Show, not Tell

There are 3 rules for writing the novel. Unfortunately, no one knows what they are.

Lesson 15

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Perception

The world is completely different if you look at it in a different way.

 

Point of view. It’s one of the most important things to your story. I am, however much I love writing, not an English major. I was recently informed that PoV is much more detailed than 3rd omniscient, 3rd limited, 2nd and 1st. I’m going to focus on third person.

Omniscient

Third person omniscient helps writers create huge, epic stories with complicated stories involving many characters. It can hinder the ability to connect with the characters. The best example of this is J.R.R. Tolkien’s The Lord of the Rings. Omniscient means the reader knows everything and everyone’s thoughts at all times. There is no limitation. My example below:

Sally stepped into the gym with Emily at her arm. Sally had a baby pink gown with sparkles all over it and her blonde hair tied up in a bun. She thought she looked beautiful. Emily thought she was pretty too, as did her crush John. Emily was wearing white and had her brown hair in curls. She felt self conscious with cleavage, but she was told it looked cute. There was a gaggle football players in the back hanging out with their girlfriends, more than a few wondering if they were going to get some. The prom queen and princesses were glittering under the stage lights, thinking of how hot it was. The seats were taken up by the misfits and a few loner girls and nerdy boys. No one would be dancing with them. John was across the way and watched both of them enter. He was in his brother’s tux and all the girls were looking at him. Especially Sally.

Limited Omniscient

Limited omniscient is almost the same as omniscient point of view. You still know almost everything, but the reader can only get into the head of one character. Good example of this is Lemony Snicket’s A Series of Unfortunate Events. Though Snicket gets into three of the main character’s heads, the reader only knows what they are thinking. All other characters are only viewed externally. My example below:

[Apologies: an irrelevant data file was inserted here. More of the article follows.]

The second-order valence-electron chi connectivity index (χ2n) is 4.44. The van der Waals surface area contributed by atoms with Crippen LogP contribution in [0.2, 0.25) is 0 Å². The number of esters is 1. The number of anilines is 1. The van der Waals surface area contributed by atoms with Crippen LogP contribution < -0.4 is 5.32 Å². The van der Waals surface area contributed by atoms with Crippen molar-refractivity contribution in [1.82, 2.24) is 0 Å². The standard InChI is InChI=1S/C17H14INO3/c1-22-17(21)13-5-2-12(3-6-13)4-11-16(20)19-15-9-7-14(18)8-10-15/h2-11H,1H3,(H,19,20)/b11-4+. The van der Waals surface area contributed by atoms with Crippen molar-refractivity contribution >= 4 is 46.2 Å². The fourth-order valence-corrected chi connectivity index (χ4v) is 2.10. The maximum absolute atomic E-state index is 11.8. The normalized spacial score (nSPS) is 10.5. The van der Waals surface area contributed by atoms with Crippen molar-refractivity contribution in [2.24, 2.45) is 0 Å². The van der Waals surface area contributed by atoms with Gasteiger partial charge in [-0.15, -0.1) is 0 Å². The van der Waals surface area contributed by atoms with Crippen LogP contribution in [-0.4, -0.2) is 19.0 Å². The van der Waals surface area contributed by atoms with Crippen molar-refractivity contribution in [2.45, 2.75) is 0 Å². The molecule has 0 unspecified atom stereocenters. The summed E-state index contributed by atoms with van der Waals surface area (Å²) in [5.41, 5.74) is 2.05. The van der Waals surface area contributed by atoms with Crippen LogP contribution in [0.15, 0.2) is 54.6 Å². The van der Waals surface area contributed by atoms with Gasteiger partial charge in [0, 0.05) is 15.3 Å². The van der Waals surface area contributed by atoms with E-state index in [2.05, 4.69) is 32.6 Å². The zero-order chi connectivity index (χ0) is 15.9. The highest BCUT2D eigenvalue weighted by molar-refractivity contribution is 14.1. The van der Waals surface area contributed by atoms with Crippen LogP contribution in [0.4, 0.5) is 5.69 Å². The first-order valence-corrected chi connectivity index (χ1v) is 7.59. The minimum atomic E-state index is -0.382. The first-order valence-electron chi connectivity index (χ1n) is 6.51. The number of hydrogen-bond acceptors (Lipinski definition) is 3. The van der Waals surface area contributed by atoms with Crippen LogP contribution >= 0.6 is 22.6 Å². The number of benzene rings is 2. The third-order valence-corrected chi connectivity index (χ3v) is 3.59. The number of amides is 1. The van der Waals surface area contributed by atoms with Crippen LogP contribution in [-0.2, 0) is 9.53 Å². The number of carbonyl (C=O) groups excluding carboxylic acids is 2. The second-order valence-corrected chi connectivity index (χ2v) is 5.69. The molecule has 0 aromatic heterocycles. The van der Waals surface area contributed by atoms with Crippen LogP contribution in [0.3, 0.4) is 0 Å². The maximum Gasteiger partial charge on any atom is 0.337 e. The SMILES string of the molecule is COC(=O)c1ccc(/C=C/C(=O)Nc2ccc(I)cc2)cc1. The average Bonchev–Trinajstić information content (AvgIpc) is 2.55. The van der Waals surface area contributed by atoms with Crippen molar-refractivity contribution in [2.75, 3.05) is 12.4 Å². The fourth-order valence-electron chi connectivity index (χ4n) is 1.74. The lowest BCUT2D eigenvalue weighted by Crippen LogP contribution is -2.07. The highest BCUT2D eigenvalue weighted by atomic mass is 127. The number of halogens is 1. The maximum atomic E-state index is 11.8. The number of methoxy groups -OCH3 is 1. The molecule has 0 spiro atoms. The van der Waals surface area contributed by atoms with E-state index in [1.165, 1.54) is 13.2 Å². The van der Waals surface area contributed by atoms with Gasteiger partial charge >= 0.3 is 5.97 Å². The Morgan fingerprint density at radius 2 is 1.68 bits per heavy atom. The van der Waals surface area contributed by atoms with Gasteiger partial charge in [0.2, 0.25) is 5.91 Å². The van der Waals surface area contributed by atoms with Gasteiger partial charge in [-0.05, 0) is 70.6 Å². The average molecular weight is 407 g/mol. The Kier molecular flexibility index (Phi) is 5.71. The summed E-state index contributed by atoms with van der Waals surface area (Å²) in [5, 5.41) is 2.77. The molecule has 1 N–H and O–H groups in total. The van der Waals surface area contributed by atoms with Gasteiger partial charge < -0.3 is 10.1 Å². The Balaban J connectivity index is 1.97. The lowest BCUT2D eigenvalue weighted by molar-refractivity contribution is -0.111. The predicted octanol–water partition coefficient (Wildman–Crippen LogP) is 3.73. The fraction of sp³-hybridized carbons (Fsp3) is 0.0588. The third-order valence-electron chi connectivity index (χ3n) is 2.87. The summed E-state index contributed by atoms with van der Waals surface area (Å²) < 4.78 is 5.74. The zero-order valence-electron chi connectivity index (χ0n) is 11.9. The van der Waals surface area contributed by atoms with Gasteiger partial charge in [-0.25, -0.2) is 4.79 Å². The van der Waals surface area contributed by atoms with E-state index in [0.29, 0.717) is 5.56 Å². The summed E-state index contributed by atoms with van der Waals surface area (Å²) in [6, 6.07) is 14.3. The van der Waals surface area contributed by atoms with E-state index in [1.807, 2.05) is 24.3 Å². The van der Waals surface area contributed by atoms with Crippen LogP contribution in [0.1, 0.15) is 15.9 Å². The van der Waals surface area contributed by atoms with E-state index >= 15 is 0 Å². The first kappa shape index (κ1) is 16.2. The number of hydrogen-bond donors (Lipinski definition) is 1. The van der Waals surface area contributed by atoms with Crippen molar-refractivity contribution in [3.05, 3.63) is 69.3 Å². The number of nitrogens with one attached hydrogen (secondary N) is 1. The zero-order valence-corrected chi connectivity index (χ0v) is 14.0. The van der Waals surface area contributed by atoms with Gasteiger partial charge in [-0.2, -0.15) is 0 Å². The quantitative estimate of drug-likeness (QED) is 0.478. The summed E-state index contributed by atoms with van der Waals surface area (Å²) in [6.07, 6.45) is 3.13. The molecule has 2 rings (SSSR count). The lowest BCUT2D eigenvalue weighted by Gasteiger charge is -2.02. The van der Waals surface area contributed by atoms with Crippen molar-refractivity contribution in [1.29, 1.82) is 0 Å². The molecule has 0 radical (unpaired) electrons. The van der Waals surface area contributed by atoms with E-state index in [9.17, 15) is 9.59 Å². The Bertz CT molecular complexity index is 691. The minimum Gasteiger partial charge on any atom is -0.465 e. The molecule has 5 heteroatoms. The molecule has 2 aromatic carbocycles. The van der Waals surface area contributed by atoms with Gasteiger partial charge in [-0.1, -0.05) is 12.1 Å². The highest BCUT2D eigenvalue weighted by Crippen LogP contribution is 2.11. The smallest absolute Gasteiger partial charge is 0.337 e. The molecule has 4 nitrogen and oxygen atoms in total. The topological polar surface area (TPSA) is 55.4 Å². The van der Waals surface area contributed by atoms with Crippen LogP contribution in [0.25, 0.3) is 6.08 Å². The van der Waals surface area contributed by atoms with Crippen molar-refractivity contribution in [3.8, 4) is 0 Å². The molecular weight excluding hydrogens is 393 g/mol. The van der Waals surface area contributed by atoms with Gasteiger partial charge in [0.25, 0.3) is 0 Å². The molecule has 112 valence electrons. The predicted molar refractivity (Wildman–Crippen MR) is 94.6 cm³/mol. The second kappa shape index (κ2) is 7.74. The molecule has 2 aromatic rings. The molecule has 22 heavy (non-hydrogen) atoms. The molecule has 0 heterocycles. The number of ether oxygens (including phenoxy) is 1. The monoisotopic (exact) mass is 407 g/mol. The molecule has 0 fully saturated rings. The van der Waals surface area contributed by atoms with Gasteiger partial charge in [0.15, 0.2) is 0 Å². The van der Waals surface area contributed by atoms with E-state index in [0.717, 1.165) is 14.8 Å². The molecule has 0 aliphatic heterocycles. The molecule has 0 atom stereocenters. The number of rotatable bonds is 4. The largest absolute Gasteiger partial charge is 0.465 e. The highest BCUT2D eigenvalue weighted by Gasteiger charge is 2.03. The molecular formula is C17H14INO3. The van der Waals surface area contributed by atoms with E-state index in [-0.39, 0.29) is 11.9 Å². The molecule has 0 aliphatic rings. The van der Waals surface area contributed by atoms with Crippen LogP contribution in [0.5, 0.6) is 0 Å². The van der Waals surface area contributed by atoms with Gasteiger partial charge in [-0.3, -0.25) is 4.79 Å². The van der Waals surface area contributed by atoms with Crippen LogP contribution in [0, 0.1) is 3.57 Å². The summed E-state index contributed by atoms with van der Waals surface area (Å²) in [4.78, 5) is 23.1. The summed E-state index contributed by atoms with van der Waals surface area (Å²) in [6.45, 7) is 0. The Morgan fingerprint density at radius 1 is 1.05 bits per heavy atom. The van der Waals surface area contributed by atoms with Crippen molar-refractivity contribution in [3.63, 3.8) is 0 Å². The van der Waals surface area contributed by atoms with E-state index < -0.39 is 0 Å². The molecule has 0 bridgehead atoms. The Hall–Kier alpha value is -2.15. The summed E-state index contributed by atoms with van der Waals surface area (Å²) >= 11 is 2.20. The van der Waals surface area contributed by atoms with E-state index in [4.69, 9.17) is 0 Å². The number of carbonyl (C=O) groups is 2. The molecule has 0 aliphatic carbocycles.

Sally stepped into the gym with Emily at her arm. She had a baby pink gown with sparkles all over it and her blonde hair tied up in a bun. She thought she looked beautiful. Emily was wearing white and had her brown hair in curls. Sally wondered if she felt self conscious with all of that cleavage, but didn’t pay it any mind. John was across the way and watched both of them enter. He was in his brother’s tux and all the girls were looking at him. Especially Sally.

Single Character Subjective

Single character subjective point of view shows the main character’s thoughts, emotions and opinions. Subjective and limited are similar with the sole exception that the reader sees the main character only from the inside instead of the inside and the outside. The reader learns as the main character does. The Harry Potter series by J.K. Rowling is a good example of this. My example below:

Sally stepped into the gym with Emily at her arm. She thought her gown and hair were great. Her friend, Emily, looked a like a harlot with so much cleavage, but Sally didn’t pay it any mind. John, her crush, was across the way. He was in a tux. Sally caught eyes with him when he looked up. He smiled and she could’ve swooned.

Single Character Objective

Single character objective point of view only cares about the facts. With this perspective you only see actions. Objective has a “fly on the wall” feel at times. Novels using this make the character’s feelings obvious through the actions they make. A good example of this is Aesop’s Fables.   My example below:

Sally strutted into the gym with Emily at her arm. She had a baby pink gown with sparkles all over it and her blonde hair tied up in a bun. She brushed the loose hairs at the back of her neck away and smoothed out wrinkles in her dress. Her friend, Emily, was wearing white and had her brown hair in curls. Sally gave her friend’s open chest a disapproving glance before looking across the floor. John was across the way in a tux. He looked up and caught eyes with Sally and smiled. Her heart fluttered.

Detached

Detached doesn’t go into detail about motivations, thoughts or emotions of the characters. The narrator is–as I’m sure you could guess!–detached from the happenings of the story.  The best example I can think of this is The Lottery by Shirley Jackson. Just actions and dialogue. My example below:

Sally stepped into the gym with Emily. She brushed the back of her neck and smoothed out her dress. Sally looked at her friend’s dress. There was a great view of her ample chest. She looked away into the gym. John was across the way. He looked up and caught eyes with Sally and smiled. “God, he’s dreamy,” she said.

Of course, most of these are a review, but it was a good lesson for me! (In more than one way.) Hope it was for you, too!

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Written by Devin Bond

October 13, 2010 at 5:30 am

Posted in Lessons, Point of View

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